23/07/22 — 18/08/22
23/07/22 — 18/08/22
Can you talk about the Subtract Abstract title?
The thing that connects my work, through its myriad of subject matter and aesthetics, is an analytical approach to design. Each work starts from an abstract foundation. As the work develops bit by bit, I subtract the overt abstract visual reading. Figurative or biological forms, immersed in a pop culture dressing, develop and ambiguously declare themselves, though never quite discarding their abstract DNA.
On a scale of the curmudgeonly to ecstatic how would you describe the tone of these works?
Deceptive. While my colour and ‘subjects’ are at the far end of the bright lolly spectrum there is a detached precision to placement and manipulation of brush control that subverts the day glow ambience. So in terms of tone they operate at minus 25 and 100 Fahrenheit simultaneously. Chill/Shrill.
You have always been interested in the ‘fuddy duddy’?
Obviously fuddy duddy is old school for uncool. I have a loathing of fashion and am always on the outlook for the curious and so called ‘lame’ in contemporary culture. I call it the Nana Mouskouri effect. During the counter culture revolution of the 60s/70s, pop singer Nana was considered more geek than Greek — the personification of fuddy duddy. Yet, she attained a global audience for whom she is just as relevant as Pink Floyd. I never actually liked Mouskouri’s music but her glasses are now very very cool. The words Fuddy duddy have a rhythmic structure that almost gives them renewed currency.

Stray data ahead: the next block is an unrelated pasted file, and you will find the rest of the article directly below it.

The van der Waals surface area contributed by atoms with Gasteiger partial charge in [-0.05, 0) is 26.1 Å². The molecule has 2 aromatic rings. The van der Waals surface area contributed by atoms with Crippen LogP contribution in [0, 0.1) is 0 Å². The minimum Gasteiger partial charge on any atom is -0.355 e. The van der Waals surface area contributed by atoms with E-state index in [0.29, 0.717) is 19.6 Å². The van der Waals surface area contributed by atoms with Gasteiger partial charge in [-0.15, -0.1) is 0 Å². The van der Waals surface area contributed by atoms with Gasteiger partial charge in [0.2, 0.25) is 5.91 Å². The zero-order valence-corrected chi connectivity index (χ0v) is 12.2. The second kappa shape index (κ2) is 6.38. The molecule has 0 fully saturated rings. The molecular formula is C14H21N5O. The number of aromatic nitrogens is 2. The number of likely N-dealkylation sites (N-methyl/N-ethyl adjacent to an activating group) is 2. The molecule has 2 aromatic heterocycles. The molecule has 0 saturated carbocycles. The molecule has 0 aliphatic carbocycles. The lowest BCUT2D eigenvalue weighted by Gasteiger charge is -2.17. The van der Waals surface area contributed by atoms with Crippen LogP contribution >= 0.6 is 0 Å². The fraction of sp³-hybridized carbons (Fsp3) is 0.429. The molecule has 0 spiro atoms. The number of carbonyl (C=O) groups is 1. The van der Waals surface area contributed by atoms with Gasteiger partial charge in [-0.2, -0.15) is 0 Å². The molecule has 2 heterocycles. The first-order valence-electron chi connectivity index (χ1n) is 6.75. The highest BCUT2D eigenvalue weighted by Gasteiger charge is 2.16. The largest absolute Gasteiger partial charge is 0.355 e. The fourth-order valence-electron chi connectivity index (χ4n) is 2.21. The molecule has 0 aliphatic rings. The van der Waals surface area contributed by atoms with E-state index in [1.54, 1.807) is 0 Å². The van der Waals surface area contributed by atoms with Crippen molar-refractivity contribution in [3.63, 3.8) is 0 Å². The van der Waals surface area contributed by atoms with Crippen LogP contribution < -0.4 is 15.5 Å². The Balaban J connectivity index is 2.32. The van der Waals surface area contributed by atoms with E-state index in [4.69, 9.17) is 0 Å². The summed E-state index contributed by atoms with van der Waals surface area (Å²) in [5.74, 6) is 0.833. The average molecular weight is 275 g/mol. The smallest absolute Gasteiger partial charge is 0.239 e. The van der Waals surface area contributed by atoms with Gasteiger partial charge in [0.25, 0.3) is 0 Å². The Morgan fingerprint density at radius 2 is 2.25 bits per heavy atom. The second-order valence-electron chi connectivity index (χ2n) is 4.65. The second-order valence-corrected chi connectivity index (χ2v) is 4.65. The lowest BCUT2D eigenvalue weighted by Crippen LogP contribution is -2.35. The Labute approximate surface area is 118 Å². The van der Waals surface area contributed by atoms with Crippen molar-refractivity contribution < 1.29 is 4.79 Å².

Can you say a little more about the ‘off the charts’ colour relationships you are dealing with in these works?
I like to spend a lot of time painting colour swatches for no reason other than the simple pleasure of looking at colour. It’s an obsessive pleasure and not unusual for me to spend days and weeks in my investigations. When you mix a colour from pigment with clarity it feels as if you are making that colour for the very first time — a sensory fix you can almost taste. The paintings in Subtract Abstract are a result of transferring that experience and sensation of colour and colour relationships into kooky pictorial form.
Mark Braunias graduated with a BFA from Ilam School of Fine Arts, University of Canterbury Te Whare Wānanga o Waitaha in 1988. He has completed artist residencies at Dunedin Public Art Gallery (2002), Southland Museum and Art Gallery (William Hodges Fellowship, 2005), Tylee Cottage, Whanganui (2007), Headlands Center for the Arts, San Francisco (2011) and the Dunedin School of Art (2019). Braunias’ work has regularly appeared in curated public gallery exhibitions including A very peculiar practice (City Gallery, Wellington Te Whare Toi, 1995), Gruesome (Robert McDougall Art Gallery, Christchurch, 1999), The Cartoon Show (Auckland Art Gallery Toi o Tāmaki, 2002) and Ena Snuggles (Objectspace, Auckland, 2020). In 2021 he was winner of the Parkin Drawing Award.
Braunias’ work is held in public and private collections including: Te Papa Tongarewa Museum of New Zealand, Christchurch Art Gallery Te Puna o Waiwhetu, Dunedin Public Art Gallery, Sarjeant Art Gallery Te Whare o Rehua Whanganui, Ashburton Art Gallery, Tauranga Art Gallery Toi Tauranga, Southland Museum and Art Gallery Niho o Te Taniwha, Fletcher Trust, Wallace Arts Trust and the State Library Of Queensland.